Adam de la Zerda never saw health as a career path. He studied computer engineering and physics at the Technion, Israel’s technical university in Haifa, with the aim of going into quantum computing, “a really cool, sexy topic,” he thought at the time.
He was about to start on his Ph.D. at Stanford University when a good friend was diagnosed with a brain tumor and soon passed away. De la Zerda’s perspective changed.
“Very quickly I decided what I really wanted to do was to get into medicine,” he said at a March 22 talk sponsored by the American Technion Society, which supports the university in Israel. “Of course, at the time I didn’t really know what’s the role of an engineer like me in medicine.”
De la Zerda quickly found out. Now the 37-year-old is an assistant professor at Stanford Medicine and the founder of a rapid-testing product that is being deployed in the fight against Covid. He has a Ph.D. in electrical engineering from Stanford, where he developed the photoacoustic molecular imaging technique with a colleague.
De la Zerda’s company, Visby, makes a small box billed as “the only instrument-free, rapid PCR test.” There’s an opening to insert a swab, and then buttons to push. A result is displayed right on the box.
The technology uses an existing technique, polymerase chain reaction (PCR), to do a genetic analysis of the material. Generally, to get an analysis, a PCR sample is sent to a lab and run through equipment — “sofa sized” machines, de la Zerda called them. But as an engineer, he wanted to create something simpler that could be used and disposed of like a pregnancy test, with results available within 30 minutes.
“Can we fuse the instrument and the cartridge into the same unit and package it so that the whole thing is a single-use product?” he said. “And ideally one that doesn’t cost you a million dollars.”
The answer was “yes.” The unit made by Visby can test for a range of infectious diseases. It wasn’t designed for Covid, but when the pandemic hit, the company pivoted to creating a package for the coronavirus test, which was approved for emergency use by the FDA in September 2020.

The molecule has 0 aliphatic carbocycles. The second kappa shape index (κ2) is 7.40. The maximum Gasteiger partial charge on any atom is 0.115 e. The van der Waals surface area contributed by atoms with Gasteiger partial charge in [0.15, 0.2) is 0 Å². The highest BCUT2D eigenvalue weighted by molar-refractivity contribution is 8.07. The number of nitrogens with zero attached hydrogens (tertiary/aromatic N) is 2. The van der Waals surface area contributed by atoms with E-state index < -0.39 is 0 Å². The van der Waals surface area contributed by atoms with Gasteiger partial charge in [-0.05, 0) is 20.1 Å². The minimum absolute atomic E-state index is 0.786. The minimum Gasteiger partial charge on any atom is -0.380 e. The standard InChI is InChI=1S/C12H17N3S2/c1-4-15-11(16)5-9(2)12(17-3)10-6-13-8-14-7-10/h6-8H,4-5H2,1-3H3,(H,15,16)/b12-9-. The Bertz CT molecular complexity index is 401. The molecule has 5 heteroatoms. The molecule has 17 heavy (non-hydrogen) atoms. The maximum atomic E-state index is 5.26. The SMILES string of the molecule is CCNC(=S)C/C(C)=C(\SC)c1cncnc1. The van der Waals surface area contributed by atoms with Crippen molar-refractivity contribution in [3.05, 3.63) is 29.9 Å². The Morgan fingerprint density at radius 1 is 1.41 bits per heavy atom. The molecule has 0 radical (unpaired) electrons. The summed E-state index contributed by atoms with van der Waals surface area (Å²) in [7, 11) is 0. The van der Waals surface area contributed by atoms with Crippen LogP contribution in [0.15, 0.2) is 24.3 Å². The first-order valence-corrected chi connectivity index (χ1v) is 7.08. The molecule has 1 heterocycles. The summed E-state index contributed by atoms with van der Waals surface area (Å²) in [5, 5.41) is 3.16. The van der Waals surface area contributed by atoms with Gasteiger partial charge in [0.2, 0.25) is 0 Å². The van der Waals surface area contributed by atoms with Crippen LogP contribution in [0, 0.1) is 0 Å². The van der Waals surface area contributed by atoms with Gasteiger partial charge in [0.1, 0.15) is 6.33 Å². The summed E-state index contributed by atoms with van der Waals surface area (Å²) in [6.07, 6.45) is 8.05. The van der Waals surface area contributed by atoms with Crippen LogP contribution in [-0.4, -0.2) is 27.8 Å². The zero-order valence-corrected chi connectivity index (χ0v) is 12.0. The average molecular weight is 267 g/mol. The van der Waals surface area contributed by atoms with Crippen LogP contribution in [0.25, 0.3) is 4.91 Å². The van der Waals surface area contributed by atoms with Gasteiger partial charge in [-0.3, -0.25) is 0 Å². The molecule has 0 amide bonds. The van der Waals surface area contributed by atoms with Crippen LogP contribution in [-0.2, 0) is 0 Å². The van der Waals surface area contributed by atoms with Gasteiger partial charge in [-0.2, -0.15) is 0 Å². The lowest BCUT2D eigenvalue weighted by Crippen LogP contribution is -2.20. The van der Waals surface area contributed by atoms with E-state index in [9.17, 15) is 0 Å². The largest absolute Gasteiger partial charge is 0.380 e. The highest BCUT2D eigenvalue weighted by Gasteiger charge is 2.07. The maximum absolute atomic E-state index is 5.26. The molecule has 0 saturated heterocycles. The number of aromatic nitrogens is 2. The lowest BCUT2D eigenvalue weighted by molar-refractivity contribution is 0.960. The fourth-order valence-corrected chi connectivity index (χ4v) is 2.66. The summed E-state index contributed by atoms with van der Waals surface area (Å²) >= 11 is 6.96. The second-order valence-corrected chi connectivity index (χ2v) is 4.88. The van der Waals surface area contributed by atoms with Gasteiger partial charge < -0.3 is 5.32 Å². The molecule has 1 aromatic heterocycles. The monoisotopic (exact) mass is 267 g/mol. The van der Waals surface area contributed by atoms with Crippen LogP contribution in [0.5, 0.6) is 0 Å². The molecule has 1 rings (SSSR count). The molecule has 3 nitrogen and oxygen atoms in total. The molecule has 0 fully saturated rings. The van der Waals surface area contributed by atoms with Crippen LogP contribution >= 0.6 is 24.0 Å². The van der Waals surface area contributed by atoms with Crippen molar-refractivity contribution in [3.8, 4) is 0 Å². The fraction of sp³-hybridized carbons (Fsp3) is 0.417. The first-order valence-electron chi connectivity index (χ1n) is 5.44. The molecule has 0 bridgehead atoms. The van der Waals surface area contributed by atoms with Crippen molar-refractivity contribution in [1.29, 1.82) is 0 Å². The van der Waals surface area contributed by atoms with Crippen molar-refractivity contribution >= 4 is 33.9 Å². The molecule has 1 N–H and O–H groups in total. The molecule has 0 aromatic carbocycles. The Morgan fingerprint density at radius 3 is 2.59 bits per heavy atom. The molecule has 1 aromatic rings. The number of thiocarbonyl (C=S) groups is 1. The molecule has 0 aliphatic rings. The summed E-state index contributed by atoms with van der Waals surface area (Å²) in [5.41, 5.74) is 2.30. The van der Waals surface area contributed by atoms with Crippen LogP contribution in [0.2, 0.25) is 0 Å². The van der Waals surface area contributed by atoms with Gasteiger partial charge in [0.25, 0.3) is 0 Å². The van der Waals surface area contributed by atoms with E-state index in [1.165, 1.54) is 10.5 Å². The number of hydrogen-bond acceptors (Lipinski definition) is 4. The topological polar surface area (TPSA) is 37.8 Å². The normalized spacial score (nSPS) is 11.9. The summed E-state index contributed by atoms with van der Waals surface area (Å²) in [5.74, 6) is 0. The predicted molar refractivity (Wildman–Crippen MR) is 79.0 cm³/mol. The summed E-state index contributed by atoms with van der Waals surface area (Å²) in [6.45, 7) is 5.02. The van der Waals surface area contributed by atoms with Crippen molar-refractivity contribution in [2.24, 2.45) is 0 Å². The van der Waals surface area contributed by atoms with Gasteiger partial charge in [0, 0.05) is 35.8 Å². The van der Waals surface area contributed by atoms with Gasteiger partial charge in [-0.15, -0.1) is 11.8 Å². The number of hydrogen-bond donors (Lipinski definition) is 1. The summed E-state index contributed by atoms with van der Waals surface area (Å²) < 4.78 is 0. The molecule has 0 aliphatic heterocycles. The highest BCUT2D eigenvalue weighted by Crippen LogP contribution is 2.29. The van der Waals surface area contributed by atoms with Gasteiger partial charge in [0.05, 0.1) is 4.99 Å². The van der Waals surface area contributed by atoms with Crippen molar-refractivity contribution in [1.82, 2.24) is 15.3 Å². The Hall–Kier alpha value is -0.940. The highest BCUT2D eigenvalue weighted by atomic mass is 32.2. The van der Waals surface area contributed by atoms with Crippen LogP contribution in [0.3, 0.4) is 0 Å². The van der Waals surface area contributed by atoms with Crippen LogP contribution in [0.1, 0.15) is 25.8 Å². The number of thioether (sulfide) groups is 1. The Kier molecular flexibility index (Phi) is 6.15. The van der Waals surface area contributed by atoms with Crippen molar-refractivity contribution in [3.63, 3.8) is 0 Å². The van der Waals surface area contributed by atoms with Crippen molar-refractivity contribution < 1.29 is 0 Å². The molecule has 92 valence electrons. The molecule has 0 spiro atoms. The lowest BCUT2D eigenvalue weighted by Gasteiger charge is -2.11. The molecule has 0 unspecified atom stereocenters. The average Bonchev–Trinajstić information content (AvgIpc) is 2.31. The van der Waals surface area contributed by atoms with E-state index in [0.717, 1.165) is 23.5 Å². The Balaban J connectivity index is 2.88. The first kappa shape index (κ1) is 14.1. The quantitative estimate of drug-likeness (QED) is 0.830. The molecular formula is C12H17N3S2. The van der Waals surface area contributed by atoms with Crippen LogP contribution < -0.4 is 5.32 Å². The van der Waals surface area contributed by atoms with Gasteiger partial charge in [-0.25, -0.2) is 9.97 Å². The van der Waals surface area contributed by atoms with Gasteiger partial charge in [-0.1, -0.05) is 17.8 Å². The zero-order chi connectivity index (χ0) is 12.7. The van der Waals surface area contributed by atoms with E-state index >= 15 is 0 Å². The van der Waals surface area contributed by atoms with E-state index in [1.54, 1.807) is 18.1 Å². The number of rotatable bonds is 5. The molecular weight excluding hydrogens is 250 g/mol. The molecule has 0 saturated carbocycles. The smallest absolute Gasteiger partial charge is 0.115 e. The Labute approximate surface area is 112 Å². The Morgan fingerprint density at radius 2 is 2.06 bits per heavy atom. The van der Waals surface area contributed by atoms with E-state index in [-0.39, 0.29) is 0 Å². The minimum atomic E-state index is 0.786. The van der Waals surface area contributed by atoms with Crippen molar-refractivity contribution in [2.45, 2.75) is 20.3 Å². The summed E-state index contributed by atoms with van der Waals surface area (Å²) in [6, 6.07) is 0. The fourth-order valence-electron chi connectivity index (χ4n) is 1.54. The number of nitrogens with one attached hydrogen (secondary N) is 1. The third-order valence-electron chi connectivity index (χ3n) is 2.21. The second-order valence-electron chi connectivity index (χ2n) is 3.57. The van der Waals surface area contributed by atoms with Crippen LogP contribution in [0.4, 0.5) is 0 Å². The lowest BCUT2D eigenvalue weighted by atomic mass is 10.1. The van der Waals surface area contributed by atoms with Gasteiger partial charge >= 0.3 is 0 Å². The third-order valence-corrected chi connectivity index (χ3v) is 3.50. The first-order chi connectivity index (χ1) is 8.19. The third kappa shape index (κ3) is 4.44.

While there are other ways of testing for Covid (looking for antigens, for example), de la Zerda said PCR technology is better for finding asymptomatic infections and avoiding false positives.
“You think, ‘Oh, what’s the big deal? False-positive tests. Just quarantine the person for a few days and that’s it.’ If you’re in a nursing home, that’s a big deal,” he said. “Poor Grandma gets a false-positive test result, you’re moving her over to the Covid ward. If she did not have Covid before, now she might get Covid.”
While the aim is to make an over-the-counter test that can be purchased at a drugstore, right now the tests are being used by organizations that need to do quick testing, such as hospitals and health care facilities, as well as schools, laboratories, airports and corporate settings.
The idea is to make it a test that’s easy to get and that works with a range of infectious diseases, from flu to STIs. “Our long-term vision is to make this available to people at home, not just for Covid, but literally for any infection they care about,” de la Zerda said.
Visby in Palo Alto currently is making tens of thousands units per month. But that’s “not nearly enough,” de la Zerda said, and the company has received government funding to scale up.
It may be a far cry from quantum computing, but de la Zerda still has found himself on the cutting edge.
“Actually, it turns out engineers do have a role to play in medicine,” he said.